My other question is there good in preparing ALL liturgical lectors and servers more intently? Should the goal be to install children and teenagers who exercise these ministries as well or only seasoned adults?

    1. Bishops’ conferences are to regulate eligibility requirements. In the USA they run thus, apart from today’s expansion to women:

      “Complementary Norm: The National Conference of Catholic Bishops, in accord with the prescriptions of canon 230, §1, hereby decrees that a layman who is to be installed in the ministries of lector or acolyte on a stable basis must have completed his twenty-first (21) year of age. The candidate must also possess the skills necessary for an effective proclamation of the Word or service at the altar, be a fully initiated member of the Catholic Church, be free of any canonical penalty, and live a life which befits the ministry to be undertaken.”
      https://www.usccb.org/committees/canonical-affairs-church-governance/complementary-norms#tab–canon-230-%C2%A71-installed-lay-ministries

      1. It makes a great deal of sense to me. As Deacon Bauerschmidt puts it, “stable ministries” will be an important consideration.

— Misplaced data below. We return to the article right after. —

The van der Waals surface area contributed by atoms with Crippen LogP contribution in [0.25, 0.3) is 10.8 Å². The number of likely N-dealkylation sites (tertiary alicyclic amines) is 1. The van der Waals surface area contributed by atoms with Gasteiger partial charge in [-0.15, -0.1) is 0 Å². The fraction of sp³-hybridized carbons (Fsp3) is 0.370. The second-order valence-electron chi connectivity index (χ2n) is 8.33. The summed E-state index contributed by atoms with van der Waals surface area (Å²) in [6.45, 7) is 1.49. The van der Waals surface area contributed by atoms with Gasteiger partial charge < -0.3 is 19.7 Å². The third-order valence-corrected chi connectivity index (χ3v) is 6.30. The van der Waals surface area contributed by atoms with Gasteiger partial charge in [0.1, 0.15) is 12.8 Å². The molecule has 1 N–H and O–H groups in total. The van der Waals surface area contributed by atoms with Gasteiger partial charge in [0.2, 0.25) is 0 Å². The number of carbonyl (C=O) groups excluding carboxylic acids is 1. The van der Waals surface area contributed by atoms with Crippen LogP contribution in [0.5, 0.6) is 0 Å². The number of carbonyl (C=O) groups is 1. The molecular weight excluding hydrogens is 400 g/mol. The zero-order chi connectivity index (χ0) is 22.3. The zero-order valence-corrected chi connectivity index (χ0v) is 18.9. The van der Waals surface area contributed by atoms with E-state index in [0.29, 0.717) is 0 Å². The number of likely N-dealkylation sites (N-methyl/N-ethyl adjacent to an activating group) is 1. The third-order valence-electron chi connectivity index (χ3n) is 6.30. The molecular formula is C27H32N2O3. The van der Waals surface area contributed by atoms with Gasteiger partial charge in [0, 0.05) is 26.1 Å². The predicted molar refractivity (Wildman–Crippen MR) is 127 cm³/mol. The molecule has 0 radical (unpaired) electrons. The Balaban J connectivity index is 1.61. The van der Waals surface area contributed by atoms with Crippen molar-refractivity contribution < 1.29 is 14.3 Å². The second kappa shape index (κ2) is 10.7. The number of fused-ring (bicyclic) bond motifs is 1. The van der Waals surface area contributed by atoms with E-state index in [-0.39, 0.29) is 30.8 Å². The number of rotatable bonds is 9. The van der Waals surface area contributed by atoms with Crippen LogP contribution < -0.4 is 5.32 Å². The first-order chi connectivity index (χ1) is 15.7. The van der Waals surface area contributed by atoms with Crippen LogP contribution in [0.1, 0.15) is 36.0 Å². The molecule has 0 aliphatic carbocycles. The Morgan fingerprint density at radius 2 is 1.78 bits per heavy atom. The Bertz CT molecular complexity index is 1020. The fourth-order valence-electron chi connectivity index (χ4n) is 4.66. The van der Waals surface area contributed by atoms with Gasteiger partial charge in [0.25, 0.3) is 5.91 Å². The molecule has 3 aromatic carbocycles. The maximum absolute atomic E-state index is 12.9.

4. I believe that these are called “stable ministries,” so I think it is worth asking whether we would want to institute 9-year-old altar servers as acolytes, given the way that kids tend to float into and out of these ministries. Perhaps it might make more sense to institute those who train servers, or serve as MC, or even sacristans. Likewise, it might make more sense for those who oversee readers at Mass, or who might lead the daily office, to be instituted as lectors, rather than everyone who reads at Mass.

    And however we implement it initially, we’ll probably get it wrong.

  5. So, if men and women can be installed as acolytes—does this mean they can purify the vessels after communion/mass? Thus getting rid of the weird “rite of the priest doing dishes” that seems to happen in so many places? (Watch as father swirls….swirls…..SWIRLS…the water)